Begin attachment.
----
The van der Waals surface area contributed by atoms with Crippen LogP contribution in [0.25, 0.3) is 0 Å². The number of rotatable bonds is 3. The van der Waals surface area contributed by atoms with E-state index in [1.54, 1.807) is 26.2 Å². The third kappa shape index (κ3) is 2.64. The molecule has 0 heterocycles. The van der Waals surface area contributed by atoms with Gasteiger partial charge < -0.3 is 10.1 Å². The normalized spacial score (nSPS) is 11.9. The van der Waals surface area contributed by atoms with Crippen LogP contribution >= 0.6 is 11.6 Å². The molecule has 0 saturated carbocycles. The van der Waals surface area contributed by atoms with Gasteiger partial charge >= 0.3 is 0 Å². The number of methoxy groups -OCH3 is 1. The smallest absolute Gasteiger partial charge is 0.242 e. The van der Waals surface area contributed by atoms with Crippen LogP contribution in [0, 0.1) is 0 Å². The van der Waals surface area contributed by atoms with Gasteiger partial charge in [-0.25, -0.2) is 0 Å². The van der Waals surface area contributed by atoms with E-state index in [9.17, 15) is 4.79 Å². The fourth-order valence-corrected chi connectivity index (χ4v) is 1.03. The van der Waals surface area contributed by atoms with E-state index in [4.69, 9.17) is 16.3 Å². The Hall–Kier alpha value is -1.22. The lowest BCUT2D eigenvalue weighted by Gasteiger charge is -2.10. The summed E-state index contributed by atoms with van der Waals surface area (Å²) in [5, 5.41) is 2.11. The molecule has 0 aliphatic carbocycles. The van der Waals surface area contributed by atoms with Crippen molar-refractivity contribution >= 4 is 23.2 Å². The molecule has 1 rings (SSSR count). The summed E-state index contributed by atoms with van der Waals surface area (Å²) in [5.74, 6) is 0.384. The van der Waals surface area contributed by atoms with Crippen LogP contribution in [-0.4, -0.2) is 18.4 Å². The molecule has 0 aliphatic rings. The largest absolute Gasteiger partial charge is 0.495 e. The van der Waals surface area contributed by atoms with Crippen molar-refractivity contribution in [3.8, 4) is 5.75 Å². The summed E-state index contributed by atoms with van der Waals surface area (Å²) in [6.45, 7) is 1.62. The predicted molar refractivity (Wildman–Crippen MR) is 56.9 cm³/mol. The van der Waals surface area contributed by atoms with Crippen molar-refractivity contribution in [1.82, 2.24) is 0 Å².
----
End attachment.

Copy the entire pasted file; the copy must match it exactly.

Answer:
The van der Waals surface area contributed by atoms with Crippen LogP contribution in [0.25, 0.3) is 0 Å². The number of rotatable bonds is 3. The van der Waals surface area contributed by atoms with E-state index in [1.54, 1.807) is 26.2 Å². The third kappa shape index (κ3) is 2.64. The molecule has 0 heterocycles. The van der Waals surface area contributed by atoms with Gasteiger partial charge < -0.3 is 10.1 Å². The normalized spacial score (nSPS) is 11.9. The van der Waals surface area contributed by atoms with Crippen LogP contribution >= 0.6 is 11.6 Å². The molecule has 0 saturated carbocycles. The van der Waals surface area contributed by atoms with Gasteiger partial charge >= 0.3 is 0 Å². The number of methoxy groups -OCH3 is 1. The smallest absolute Gasteiger partial charge is 0.242 e. The van der Waals surface area contributed by atoms with Crippen LogP contribution in [0, 0.1) is 0 Å². The van der Waals surface area contributed by atoms with Gasteiger partial charge in [-0.25, -0.2) is 0 Å². The van der Waals surface area contributed by atoms with E-state index in [9.17, 15) is 4.79 Å². The fourth-order valence-corrected chi connectivity index (χ4v) is 1.03. The van der Waals surface area contributed by atoms with E-state index in [4.69, 9.17) is 16.3 Å². The Hall–Kier alpha value is -1.22. The lowest BCUT2D eigenvalue weighted by Gasteiger charge is -2.10. The summed E-state index contributed by atoms with van der Waals surface area (Å²) in [5, 5.41) is 2.11. The molecule has 0 aliphatic carbocycles. The van der Waals surface area contributed by atoms with Crippen molar-refractivity contribution >= 4 is 23.2 Å². The molecule has 1 rings (SSSR count). The summed E-state index contributed by atoms with van der Waals surface area (Å²) in [5.74, 6) is 0.384. The van der Waals surface area contributed by atoms with Crippen LogP contribution in [-0.4, -0.2) is 18.4 Å². The molecule has 0 aliphatic rings. The largest absolute Gasteiger partial charge is 0.495 e. The van der Waals surface area contributed by atoms with Crippen molar-refractivity contribution in [3.8, 4) is 5.75 Å². The summed E-state index contributed by atoms with van der Waals surface area (Å²) in [6.45, 7) is 1.62. The predicted molar refractivity (Wildman–Crippen MR) is 56.9 cm³/mol. The van der Waals surface area contributed by atoms with Crippen molar-refractivity contribution in [1.82, 2.24) is 0 Å².